At The Children’s Hospital of Philadelphia, we practice collaborative, family-centered care. A team of expert clinicians — including leading orthopedic surgeons and physicians, pediatric nurses, physical and occupational therapists, psychologists and other specialists — will partner with you in the care of your child.

    Many children with SEDc are also diagnosed with a variety of orthopedic conditions including: scoliosis, coxa vara, foot anomalies and joint problems. In many cases, these conditions only become evident — or problematic — as your child grows.

    Depending on your child’s needs, specialists from the Spine Program, Hip Disorders Program, and Leg and Foot Program will treat your child’s orthopedic and musculoskeletal issues.

    Children with other effects of SEDc will be examined and treated by CHOP specialists in genetics, gastroenterology, general surgery, neurology, ophthalmology (eye), otolaryngology (ear, nose and throat) and plastic surgery.

    For effects of SEDc, treatment may include:

    • Bracing and/or surgery for spine issues
    • Bracing and/or surgery for hip disorders
    • Bracing and/or surgery for neck instability
    • Bracing and/or surgery for knee instability and foot anomalies
    • Staged reconstructive surgery for craniofacial disorders
    • Glasses for vision problems.
    • Hearing aids for hearing issues; tubes to reduce ear infections
    • Medication or pain relievers for joint pain
    • Physical therapy to help your child remain limber
  • Follow-up care

    Your child with spondyloepiphyseal dysplasia congenita should be monitored by an orthopedic physician throughout her development, into adulthood.

    Doctors will watch for spine, hip and knee instability, degenerative joint disease and joint pain. It is not uncommon for children with SEDc to need surgery during adolescence to treat spine or hip anomalies. Gait issues and neck instability may require some children with SEDc to limit walking and instead use a wheelchair.

    If your child had spine, hip or foot surgery, she will need to see the orthopedic surgeon about one to two weeks after surgery, then again at three and six months post-surgery. After that, annual monitoring by trained clinicians is strongly encouraged to ensure any problems are spotted and treated as soon as possible.

    Additionally, physicians may recommend your child see several specialists because other body systems may be affected by SEDc.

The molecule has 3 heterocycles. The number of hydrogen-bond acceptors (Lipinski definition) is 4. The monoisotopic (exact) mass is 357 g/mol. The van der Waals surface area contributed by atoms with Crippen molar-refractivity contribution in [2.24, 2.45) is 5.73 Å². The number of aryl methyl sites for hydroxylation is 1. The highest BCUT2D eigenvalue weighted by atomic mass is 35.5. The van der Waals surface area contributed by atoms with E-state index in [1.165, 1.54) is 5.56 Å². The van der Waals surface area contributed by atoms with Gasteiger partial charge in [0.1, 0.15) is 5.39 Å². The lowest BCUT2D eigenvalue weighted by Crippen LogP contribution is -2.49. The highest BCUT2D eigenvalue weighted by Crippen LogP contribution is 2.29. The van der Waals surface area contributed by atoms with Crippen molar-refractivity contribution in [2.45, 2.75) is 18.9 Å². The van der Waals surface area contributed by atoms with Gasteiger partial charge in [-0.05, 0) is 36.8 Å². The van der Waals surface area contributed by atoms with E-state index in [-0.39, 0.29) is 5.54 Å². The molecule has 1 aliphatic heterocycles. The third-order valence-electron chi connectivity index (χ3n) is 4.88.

For example, your child may see:

    • An orthopedist for any bone-, muscle- and joint-related issues
    • Physical therapists and occupational therapists to expand your child’s physical dexterity and skill
    • A neurologist or neuromuscular specialist to address any nerve or muscle weakness
    • An ophthalmologist for vision issues
    • An otolaryngologist for hearing loss, cleft palate or frequent ear infections
    • A pulmonologist to monitor lung function, breathing and sleep issues
    • A psychologist or social worker to address any body-image and related mental health issues

    During follow-up visits, X-rays and other diagnostic testing may be done. The goal of continued monitoring is to help spot any irregularities in growth or development and to address health issues as they develop.

    Follow-up care and ongoing support and services are available at our Main Campus and throughout our CHOP Care Network. Our team is committed to partnering with parents and referring physicians to provide the most current, comprehensive and specialized care possible for your child.

  • Outlook

    People with SEDc live a normal life span and have normal intelligence.

    Because children with spondyloepiphyseal dysplasia congenita often have unstable necks, many activities are not recommended. Your doctor will give you a list of low-impact activities your child can do.

    If you have questions about how your child’s condition and any related health issues may affect your child’s prognosis or long-term goals, talk to your child’s healthcare provider.

Reviewed by John P. Dormans, MD, FACS on May 15, 2014